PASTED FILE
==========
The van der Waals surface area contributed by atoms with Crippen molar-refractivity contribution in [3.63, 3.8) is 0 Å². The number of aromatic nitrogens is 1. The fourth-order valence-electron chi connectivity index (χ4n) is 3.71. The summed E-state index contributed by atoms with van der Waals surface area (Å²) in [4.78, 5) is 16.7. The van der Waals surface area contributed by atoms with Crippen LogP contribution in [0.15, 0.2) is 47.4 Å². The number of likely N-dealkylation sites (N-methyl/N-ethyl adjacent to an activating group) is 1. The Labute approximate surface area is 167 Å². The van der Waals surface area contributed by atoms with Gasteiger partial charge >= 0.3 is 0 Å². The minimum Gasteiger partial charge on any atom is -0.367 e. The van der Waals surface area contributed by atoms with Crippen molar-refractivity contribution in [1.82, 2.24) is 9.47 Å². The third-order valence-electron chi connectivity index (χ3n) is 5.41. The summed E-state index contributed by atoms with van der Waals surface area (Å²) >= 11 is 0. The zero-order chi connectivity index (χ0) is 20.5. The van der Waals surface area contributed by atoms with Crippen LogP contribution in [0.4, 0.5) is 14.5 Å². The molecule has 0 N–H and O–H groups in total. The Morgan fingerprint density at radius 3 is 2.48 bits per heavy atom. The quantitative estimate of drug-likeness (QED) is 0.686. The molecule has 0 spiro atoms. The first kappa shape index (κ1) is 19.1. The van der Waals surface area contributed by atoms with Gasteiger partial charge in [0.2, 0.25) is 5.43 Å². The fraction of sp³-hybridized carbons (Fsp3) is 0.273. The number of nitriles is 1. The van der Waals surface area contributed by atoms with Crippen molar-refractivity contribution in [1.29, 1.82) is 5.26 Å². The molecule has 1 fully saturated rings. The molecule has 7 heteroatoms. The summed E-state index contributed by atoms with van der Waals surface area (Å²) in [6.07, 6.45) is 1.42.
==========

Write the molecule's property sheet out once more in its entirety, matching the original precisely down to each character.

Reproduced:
The van der Waals surface area contributed by atoms with Crippen molar-refractivity contribution in [3.63, 3.8) is 0 Å². The number of aromatic nitrogens is 1. The fourth-order valence-electron chi connectivity index (χ4n) is 3.71. The summed E-state index contributed by atoms with van der Waals surface area (Å²) in [4.78, 5) is 16.7. The van der Waals surface area contributed by atoms with Crippen LogP contribution in [0.15, 0.2) is 47.4 Å². The number of likely N-dealkylation sites (N-methyl/N-ethyl adjacent to an activating group) is 1. The Labute approximate surface area is 167 Å². The van der Waals surface area contributed by atoms with Gasteiger partial charge >= 0.3 is 0 Å². The minimum Gasteiger partial charge on any atom is -0.367 e. The van der Waals surface area contributed by atoms with Crippen molar-refractivity contribution in [1.82, 2.24) is 9.47 Å². The third-order valence-electron chi connectivity index (χ3n) is 5.41. The summed E-state index contributed by atoms with van der Waals surface area (Å²) >= 11 is 0. The zero-order chi connectivity index (χ0) is 20.5. The van der Waals surface area contributed by atoms with Crippen LogP contribution in [0.4, 0.5) is 14.5 Å². The molecule has 0 N–H and O–H groups in total. The Morgan fingerprint density at radius 3 is 2.48 bits per heavy atom. The quantitative estimate of drug-likeness (QED) is 0.686. The molecule has 0 spiro atoms. The first kappa shape index (κ1) is 19.1. The van der Waals surface area contributed by atoms with Gasteiger partial charge in [0.2, 0.25) is 5.43 Å². The fraction of sp³-hybridized carbons (Fsp3) is 0.273. The number of nitriles is 1. The van der Waals surface area contributed by atoms with Crippen molar-refractivity contribution in [1.29, 1.82) is 5.26 Å². The molecule has 1 fully saturated rings. The molecule has 7 heteroatoms. The summed E-state index contributed by atoms with van der Waals surface area (Å²) in [6.07, 6.45) is 1.42.